Army Logistics:

Container Handling Equipment Requirements, Contracts, and Inventory

GAO-13-719R: Published: Jul 31, 2013. Publicly Released: Jul 31, 2013.

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Contact:

Zina Dache Merritt
(202) 512-5257
merrittz@gao.gov

 

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What GAO Found

The Army’s requirements for container handling equipment have changed since 1998 from focusing on "break bulk" to focusing on containerized distribution, and the Army has awarded contracts and issued delivery orders to reflect those changing requirements.

  • The 1998 Operational Requirements Document indicated that cargo would be transported to secure locations in containers and then to troops in “break bulk,” without using containers. Capabilities that would later be filled by Container Handling Units (CHU)/Enhanced Container Handling Units (E-CHU) and Container Transfer Enhancements (CTE) were identified for the requirement to transport cargo in containers. The Container Roll-in/out Platform (CROP) was identified as a capability for the requirement to transport “break bulk” cargo without containers. Flatracks, the existing capability since 1994 to move both containerized and “break bulk” cargo, were no longer identified as a capability in the 1998 document. As a result, in a 2001 strategy, the Army eliminated the use of flatracks and transitioned funding to CROP procurement. The Army awarded a contract in December 2002 for up to 3,997 CROPs and awarded another contract in June 2006, from which it ordered 32,917 CROPs.
  • According to Army documentation, from 2008 through 2010, warfighters in Iraq and Afghanistan identified an unanticipated and urgent need for flatracks to move cargo in containers to forward operating units, in order to better protect items being moved along hazardous routes. After the Army’s 2001 strategy eliminated the use of flatracks, Army officials stated that the ability to move containers to forward operating units was limited. Further, as of 2010, Army officials said that there was insufficient inventory of and training on CHUs/E-CHUs to meet the urgent needs for container distribution because the Army had not anticipated the need to move containers to forward operating units, and the CTE had not yet been fielded. As a result of the urgent need to move cargo in containers, the Army awarded a contract in August 2010 for 3,227 flatracks.
  • In February 2012, the Army issued the Distribution Enablers Study, which revisited the capabilities needed for “break bulk” and containerized cargo distribution. This study included the E-CHU in its analysis, because more E-CHUs had been fielded to units, and the CTE, which completed testing in 2011. The Distribution Enablers Study recommended using the E-CHU paired with the CTE, because this combination provides three times more capacity to distribute cargo than flatracks alone. As a result, in June 2012, the Army ordered 180 CTEs.
  • Requirements for container handling equipment are continuing to be updated and may change due to DOD's plans to reduce the size of the Army. A Capability Production Document—expected to be issued in late summer 2013 to update the 1998 Operational Requirements Document—is to provide updated requirements to include current technologies for CROPs, E-CHUs, and CTEs and is expected to add the flatrack capability for Army Corps of Engineers bridge units.Army officials said thatplans are also being completed for each piece of container handling equipment—based on the 2012 Distribution Enablers Study—that will identify the quantity and type of equipment to be sent to units.Additionally, Army officials said that the Army is conducting a tactical wheeled vehicle reduction study, due to be completed in late 2013 or early 2014 that could affect requirements for container handling equipment.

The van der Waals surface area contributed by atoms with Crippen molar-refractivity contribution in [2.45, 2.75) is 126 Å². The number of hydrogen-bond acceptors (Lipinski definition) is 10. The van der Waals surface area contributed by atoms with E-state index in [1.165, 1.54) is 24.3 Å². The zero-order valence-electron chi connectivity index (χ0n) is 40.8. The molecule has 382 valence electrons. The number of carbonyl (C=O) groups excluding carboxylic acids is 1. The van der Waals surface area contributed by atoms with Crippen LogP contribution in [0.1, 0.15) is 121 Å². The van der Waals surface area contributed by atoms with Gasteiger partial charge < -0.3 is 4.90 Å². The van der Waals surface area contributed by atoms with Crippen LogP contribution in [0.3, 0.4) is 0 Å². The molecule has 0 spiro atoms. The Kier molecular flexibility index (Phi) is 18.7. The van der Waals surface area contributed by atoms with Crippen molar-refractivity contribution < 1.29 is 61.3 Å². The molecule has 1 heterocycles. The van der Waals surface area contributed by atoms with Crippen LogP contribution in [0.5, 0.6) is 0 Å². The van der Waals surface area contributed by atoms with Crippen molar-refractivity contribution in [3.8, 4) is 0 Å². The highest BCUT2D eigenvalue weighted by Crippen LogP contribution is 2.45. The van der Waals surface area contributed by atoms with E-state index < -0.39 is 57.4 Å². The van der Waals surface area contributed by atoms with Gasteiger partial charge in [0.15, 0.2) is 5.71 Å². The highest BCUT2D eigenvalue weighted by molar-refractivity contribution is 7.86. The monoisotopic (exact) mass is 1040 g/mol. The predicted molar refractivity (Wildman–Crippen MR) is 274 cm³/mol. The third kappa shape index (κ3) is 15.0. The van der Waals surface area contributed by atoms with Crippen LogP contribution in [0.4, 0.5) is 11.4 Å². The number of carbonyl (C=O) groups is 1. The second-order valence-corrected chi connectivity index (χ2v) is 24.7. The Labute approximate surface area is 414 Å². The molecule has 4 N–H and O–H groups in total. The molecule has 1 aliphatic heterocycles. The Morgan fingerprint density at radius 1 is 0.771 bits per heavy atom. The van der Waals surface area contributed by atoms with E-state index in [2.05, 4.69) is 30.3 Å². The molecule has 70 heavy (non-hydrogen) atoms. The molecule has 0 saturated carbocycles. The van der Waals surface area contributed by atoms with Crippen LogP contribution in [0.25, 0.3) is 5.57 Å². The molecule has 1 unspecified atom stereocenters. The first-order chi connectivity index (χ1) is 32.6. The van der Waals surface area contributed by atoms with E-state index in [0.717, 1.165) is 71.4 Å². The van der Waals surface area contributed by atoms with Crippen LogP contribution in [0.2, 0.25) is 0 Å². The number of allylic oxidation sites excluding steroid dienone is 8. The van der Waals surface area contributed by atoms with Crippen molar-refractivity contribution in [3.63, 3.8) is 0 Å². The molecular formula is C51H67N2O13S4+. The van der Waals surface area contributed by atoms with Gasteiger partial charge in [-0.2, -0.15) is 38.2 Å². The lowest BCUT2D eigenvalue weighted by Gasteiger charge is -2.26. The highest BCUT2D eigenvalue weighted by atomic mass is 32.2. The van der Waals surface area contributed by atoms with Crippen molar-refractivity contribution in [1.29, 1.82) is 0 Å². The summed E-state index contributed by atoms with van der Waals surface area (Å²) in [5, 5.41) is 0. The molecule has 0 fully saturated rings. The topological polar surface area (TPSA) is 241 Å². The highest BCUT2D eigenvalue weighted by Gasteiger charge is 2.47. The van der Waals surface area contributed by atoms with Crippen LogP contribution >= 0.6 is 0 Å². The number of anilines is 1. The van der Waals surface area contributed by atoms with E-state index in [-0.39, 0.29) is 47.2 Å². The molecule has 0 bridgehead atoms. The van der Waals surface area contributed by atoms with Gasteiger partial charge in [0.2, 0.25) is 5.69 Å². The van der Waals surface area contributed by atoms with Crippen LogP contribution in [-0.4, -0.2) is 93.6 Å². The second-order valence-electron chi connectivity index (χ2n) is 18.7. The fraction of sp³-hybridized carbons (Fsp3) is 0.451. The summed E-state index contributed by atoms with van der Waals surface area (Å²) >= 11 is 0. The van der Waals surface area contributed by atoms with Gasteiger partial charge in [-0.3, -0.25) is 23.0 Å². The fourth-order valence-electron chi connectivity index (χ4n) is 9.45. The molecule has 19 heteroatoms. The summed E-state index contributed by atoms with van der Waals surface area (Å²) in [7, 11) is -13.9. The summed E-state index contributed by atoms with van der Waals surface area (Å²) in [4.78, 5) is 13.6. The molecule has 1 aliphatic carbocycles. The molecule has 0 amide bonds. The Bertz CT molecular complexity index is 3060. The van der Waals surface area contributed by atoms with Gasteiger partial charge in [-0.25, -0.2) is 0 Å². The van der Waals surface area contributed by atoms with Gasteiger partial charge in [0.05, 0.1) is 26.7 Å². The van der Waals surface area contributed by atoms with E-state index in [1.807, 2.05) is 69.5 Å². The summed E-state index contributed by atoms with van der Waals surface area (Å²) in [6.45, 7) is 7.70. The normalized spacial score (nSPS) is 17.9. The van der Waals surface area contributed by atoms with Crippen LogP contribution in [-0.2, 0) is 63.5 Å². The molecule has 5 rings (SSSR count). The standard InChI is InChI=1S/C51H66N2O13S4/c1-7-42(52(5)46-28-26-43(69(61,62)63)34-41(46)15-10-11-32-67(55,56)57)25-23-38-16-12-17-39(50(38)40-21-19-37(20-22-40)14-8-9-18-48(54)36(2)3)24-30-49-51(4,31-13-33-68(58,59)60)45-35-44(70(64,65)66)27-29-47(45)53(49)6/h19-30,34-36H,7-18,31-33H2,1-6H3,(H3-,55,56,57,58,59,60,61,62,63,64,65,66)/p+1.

To increase its ability to move containerized cargo, the Army plans to increase its June 2013 inventory of 1,241 E-CHUs and no CTEs to a fiscal year 2018 inventory of 6,035 E-CHUs and 6,324 CTEs. To move “break bulk” cargo, the Army had 47,228 CROPs and 4,342 flatracks as of June 2013. There is no future funding programmed for CROPs or flatracks, but the inventory is expected to increase because some CROPs and flatracks have been procured but have not yet been provided to units. By fiscal year 2018, the Army expects to have 48,397 CROPs and 7,241 flatracks.

Why GAO Did This Study

Container handling equipment provides Army commanders with the flexibility to respond to rapidly shifting operations by supplying the capability to transport critical cargo. To support a versatile and expandable distribution system, the Army has five types of container handling equipment to carry both containerized and non-containerized (or "break bulk") cargo: flatracks, CROPs, CHUs, E-CHUs, and CTEs. Flatracks, which can carry both containerized and "break bulk" cargo, and CROPs, which can carry only "break bulk" cargo, are structural steel frames. CHUs and E-CHUs attach to the lifting arm of a truck and allow for upload and offload of containers. The CTE is a modification to a trailer which allows the container to roll onto the trailer while being pushed by the CHU/E-CHU.

GAO was mandated to provide a report to the congressional defense committees on the acquisition plan, requirement, and inventory for container handling equipment in the Army. Objectives for this report were to describe (1) how the requirements for container handling equipment have changed since 1998 and when the corresponding contracts were awarded or delivery orders issued and (2) the current and projected inventories of container handling equipment.

For more information contact Zina D. Merritt at (202) 512-5257 or merrittz@gao.gov.

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